In this study, centralization is characterized as "spinal pain and referred symptoms that are progressively abolished in a distal-to-proximal direction in response to therapeutic loading or movement strategies". Werneke points out that despite being a fairly well-defined concept, varied methods of classifying centralization lead to significant difficulty in comparing treatment outcomes. The objectives of the study were:
- Determine the association between age, symptom chronicity, and prevalence of centralization among cases of nonspecific cervical and low-back pain
- Determine if classifying patients into centralization and noncentralization subgroups can predict functional status, pain, and numbers of visits at discharge
- Compare clinically meaningful changes between patients placed in either the centralization or noncentralization subgroups.
The study examined 418 adults between the ages of 19-91 years of age (mean age of 58 and SD of 17 years). Two therapists performed a standardized examination, and patients were classified as either centralizing or noncentralizing. Patients in both groups were assessed for changes in functional status and pain reports. The authors discovered some very interesting findings:
- The prevalence of centralization was only 17% for the entire population
- The highest prevalence of centralization was seen in patients between 18-44 years of age at 30-32%.
- The lowest prevalence of centralization was seen in patients between 65-74 years (8-14%%) and over 75 years of age (0-1%)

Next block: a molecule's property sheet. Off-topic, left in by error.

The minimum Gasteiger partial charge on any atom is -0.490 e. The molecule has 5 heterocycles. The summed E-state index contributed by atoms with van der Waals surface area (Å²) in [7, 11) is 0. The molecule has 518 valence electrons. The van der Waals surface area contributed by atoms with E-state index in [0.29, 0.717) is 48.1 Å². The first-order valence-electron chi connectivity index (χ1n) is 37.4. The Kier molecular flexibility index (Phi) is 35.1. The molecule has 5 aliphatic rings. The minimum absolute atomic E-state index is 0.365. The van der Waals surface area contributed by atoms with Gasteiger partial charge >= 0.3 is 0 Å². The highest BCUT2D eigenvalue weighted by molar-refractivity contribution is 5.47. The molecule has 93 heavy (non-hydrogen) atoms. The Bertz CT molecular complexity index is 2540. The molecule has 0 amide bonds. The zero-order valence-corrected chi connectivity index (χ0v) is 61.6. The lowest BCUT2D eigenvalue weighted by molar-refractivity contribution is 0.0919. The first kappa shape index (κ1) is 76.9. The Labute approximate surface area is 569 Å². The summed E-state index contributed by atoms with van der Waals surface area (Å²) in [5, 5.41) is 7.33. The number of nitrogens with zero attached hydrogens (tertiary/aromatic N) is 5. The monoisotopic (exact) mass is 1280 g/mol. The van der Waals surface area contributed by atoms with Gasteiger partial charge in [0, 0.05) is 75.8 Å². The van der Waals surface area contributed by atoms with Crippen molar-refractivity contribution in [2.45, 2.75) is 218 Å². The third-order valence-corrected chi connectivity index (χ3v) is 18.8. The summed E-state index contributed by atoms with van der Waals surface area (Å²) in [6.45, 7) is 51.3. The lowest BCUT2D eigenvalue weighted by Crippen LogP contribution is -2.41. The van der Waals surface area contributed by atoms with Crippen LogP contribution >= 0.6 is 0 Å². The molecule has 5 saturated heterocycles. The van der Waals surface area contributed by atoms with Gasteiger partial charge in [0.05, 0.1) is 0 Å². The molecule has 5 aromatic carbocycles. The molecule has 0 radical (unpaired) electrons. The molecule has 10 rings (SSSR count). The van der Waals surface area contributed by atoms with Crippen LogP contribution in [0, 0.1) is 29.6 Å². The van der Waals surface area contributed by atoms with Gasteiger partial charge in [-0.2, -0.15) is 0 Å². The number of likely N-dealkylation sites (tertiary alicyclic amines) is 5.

- Patients with acute symptoms had higher rates of centralization (23-28%) compared to those with chronic symptoms (6 -11%)
- A higher percentage of patients who centralized had minimally clinically important differences (MCID) in functional status and/or pain intensity than noncentralizing patients.
The authors conclude that centralization was useful but declined in significance for older and more chronic patients. Secondly the use of an operational definition of centralization had predictive ability and associated with pain and functional outcomes in this study. Lastly, the use of centralization could improve clinical classification and assessment of outcomes.
This was yet another fine example of the positive direction our profession is moving with respect to research. It certainly doesn't provide all the answers we need to manage this population, but it provides a good foundation for further investigation into perhaps standardizing our treatment methods as well. As always, I welcome any thoughts or questions!
Werneke, M.W. (2008). Centralization: Prevalence and Effect on Treatment Outcomes Using a Standard Operational Definition and Measurement Method. Journal of Orthopaedic and Sports Physical Therapy DOI: 10.2519/jospt.2008.2596